When I Had No Socks
When I was eighteen years old, I lived on a kibbutz in Israel for seven months. One of my favourite aspects of this alternative life was the freedom to walk around in bare feet for a lot of the time I was there.
It was fantastic! There is something so wonderful about simply not wearing anything at all on your feet.
Compare that with not having socks in the middle of Winter, when you truly need them.
I am thankful that this has never been my experience.
But the other day I witnessed something truly extraordinary…
A man was walking along the pavement in a quiet street in London, when he decided to stop to examine his feet. As he leaned on the wall of the bridge that overlooked a railway line, he pulled off his socks, as both were thoroughly spent. Worn out, and without much material left to speak of.
It was a quiet, leafy, suburban road – not the sort of place you would expect to see someone in such a poor state of affairs. The man did not look obviously homeless, with no bags, rucksack or even the seemingly ubiquitous canine companion to help him along the difficult journey he had found himself on.
In fact, it would have been perfectly excusable to have driven past him without even noticing there was a problem, were it not for the fact that he was standing on one leg whilst examining the afore-mentioned feet.
One or two cars did simply drive past, oblivious to the poor man’s podiatry plight in the same way that most of us travel through much of our lives with no idea whatsoever of the suffering of others.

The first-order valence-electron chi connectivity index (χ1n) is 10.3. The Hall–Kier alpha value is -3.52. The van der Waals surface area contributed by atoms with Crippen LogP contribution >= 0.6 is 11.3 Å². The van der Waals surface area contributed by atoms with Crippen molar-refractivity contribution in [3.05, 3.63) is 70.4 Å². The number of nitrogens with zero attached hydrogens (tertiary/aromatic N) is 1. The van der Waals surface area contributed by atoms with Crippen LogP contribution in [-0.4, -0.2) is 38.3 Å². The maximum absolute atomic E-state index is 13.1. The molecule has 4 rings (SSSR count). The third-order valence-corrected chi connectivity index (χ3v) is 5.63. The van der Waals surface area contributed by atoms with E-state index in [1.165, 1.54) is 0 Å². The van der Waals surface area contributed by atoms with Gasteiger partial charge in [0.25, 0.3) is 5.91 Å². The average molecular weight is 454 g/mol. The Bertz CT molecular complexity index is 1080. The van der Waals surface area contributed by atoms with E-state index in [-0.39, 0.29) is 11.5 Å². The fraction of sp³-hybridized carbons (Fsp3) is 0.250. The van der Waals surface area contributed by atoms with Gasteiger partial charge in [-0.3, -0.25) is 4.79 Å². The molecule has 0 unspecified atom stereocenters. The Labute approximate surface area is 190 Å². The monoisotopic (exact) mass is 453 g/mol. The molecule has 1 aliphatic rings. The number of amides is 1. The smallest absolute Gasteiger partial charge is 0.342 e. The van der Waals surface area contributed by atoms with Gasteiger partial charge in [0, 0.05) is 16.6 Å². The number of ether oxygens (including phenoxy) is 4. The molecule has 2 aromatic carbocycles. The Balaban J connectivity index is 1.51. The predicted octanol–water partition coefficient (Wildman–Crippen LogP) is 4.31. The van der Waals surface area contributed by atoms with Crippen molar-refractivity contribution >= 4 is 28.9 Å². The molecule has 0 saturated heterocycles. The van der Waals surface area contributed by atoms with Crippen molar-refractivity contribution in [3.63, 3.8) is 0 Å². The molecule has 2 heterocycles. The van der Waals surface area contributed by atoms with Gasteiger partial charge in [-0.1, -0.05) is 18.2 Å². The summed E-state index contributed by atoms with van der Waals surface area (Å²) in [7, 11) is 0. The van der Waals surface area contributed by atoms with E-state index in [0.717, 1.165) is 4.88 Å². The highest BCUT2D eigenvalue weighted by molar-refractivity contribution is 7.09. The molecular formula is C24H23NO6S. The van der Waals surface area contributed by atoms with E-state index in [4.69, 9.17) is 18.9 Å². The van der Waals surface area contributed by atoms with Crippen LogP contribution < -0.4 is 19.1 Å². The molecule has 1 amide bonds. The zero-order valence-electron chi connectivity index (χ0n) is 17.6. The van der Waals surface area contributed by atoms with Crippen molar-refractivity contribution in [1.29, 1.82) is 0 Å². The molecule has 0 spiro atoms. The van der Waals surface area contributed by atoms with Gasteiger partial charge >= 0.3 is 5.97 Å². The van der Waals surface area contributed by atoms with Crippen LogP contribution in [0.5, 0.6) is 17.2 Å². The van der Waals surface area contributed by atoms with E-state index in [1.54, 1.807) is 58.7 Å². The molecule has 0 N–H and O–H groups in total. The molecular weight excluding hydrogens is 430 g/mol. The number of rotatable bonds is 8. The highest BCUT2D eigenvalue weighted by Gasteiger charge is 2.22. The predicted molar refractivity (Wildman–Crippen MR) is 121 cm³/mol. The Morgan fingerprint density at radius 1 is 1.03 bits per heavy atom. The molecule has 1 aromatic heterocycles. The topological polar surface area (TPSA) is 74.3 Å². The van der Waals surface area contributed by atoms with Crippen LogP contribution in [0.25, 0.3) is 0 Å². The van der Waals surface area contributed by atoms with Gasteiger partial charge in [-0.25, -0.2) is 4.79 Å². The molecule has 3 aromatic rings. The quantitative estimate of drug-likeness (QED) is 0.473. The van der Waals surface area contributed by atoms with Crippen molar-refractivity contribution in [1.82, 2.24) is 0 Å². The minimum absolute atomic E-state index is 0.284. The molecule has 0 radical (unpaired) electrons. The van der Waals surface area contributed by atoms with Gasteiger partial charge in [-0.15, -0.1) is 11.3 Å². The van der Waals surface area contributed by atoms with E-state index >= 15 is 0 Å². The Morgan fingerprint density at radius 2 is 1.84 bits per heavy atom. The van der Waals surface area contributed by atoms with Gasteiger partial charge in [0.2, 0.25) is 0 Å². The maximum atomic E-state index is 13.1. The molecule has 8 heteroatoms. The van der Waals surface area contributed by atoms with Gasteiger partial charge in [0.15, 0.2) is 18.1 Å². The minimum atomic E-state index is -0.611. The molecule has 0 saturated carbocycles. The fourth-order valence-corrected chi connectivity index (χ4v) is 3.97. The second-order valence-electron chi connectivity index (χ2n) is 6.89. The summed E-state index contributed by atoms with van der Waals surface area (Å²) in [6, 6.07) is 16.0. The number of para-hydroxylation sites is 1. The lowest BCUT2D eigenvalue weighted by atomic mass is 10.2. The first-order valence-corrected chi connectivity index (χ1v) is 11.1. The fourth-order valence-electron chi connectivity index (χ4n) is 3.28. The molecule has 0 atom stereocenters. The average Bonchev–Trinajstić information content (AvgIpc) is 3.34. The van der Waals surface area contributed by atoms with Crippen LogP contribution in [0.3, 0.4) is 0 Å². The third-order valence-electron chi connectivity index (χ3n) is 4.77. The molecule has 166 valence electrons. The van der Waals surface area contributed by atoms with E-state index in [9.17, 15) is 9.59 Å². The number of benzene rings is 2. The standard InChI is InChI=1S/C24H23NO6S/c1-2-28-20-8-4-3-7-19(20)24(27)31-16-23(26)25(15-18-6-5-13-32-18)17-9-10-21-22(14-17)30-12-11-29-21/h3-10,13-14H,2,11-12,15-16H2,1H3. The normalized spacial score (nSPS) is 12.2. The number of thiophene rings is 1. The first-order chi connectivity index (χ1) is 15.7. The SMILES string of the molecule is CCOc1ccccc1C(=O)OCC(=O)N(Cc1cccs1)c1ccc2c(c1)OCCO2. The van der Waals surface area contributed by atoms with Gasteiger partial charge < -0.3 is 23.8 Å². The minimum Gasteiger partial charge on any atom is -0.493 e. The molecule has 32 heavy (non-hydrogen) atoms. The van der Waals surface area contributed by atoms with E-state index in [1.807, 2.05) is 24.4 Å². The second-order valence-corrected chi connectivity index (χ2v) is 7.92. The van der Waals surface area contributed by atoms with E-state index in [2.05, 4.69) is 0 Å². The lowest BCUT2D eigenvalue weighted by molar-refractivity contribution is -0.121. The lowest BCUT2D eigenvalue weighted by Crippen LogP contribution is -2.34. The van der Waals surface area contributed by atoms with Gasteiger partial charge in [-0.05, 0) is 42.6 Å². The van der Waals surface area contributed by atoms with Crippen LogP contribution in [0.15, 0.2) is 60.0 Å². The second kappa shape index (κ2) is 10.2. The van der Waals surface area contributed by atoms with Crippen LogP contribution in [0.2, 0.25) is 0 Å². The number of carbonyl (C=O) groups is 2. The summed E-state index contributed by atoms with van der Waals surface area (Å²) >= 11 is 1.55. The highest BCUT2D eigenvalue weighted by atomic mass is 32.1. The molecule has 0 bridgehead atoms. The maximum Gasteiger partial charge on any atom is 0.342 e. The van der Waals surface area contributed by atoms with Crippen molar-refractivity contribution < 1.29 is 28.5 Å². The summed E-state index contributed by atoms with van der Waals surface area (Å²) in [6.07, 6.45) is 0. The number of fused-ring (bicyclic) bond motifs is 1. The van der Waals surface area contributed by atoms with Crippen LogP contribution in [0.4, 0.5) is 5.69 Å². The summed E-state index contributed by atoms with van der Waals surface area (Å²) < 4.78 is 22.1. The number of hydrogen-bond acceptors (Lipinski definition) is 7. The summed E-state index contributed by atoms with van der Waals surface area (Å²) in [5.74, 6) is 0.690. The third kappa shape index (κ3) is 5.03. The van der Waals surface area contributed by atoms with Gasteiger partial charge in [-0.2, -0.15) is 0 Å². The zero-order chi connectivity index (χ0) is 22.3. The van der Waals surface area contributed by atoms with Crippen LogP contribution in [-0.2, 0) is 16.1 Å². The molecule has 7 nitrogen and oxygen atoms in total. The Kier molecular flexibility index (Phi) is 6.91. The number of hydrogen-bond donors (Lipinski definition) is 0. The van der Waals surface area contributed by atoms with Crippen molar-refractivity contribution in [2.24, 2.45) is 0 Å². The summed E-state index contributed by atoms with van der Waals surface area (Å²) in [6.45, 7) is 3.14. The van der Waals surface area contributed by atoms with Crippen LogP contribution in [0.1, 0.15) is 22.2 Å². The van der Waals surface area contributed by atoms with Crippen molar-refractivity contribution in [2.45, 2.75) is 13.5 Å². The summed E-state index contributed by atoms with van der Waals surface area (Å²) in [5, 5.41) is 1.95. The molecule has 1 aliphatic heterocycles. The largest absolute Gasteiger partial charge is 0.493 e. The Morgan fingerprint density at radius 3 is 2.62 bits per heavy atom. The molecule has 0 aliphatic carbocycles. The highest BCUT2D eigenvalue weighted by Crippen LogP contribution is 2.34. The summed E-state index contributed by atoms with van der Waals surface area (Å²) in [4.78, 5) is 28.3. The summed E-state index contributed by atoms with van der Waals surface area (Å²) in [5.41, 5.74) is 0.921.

But one car drove past him and for some reason, a few hundred yards up the road, it turned around and came back towards him. The car pulled up alongside the man, who by now, was hobbling along the pavement, having fired the now useless socks and appeared to be deciding whether it was more comfortable to walk with his shoes on or off.
I heard some words spoken and then a hand came out from the open window of the front passenger door.
The hand was holding a pair of socks and the man was clearly extremely grateful for this spontaneous demonstration of charity, or love, or simply spotting a need and responding without any thought; other than to relieve the suffering of this complete stranger.
What does this say about our society today?
Are there more people than ever before since the days of Dickens, without the basic necessities of daily living – so much so that they are now wandering the quiet streets of outer London?
Or are there a few more people who are ready, willing and available to literally give their socks away to a complete stranger, whenever they see a need?
Probably a bit of both.
I hope however, it is more the latter and I also hope I can become more like the person I saw offer a hand the other day.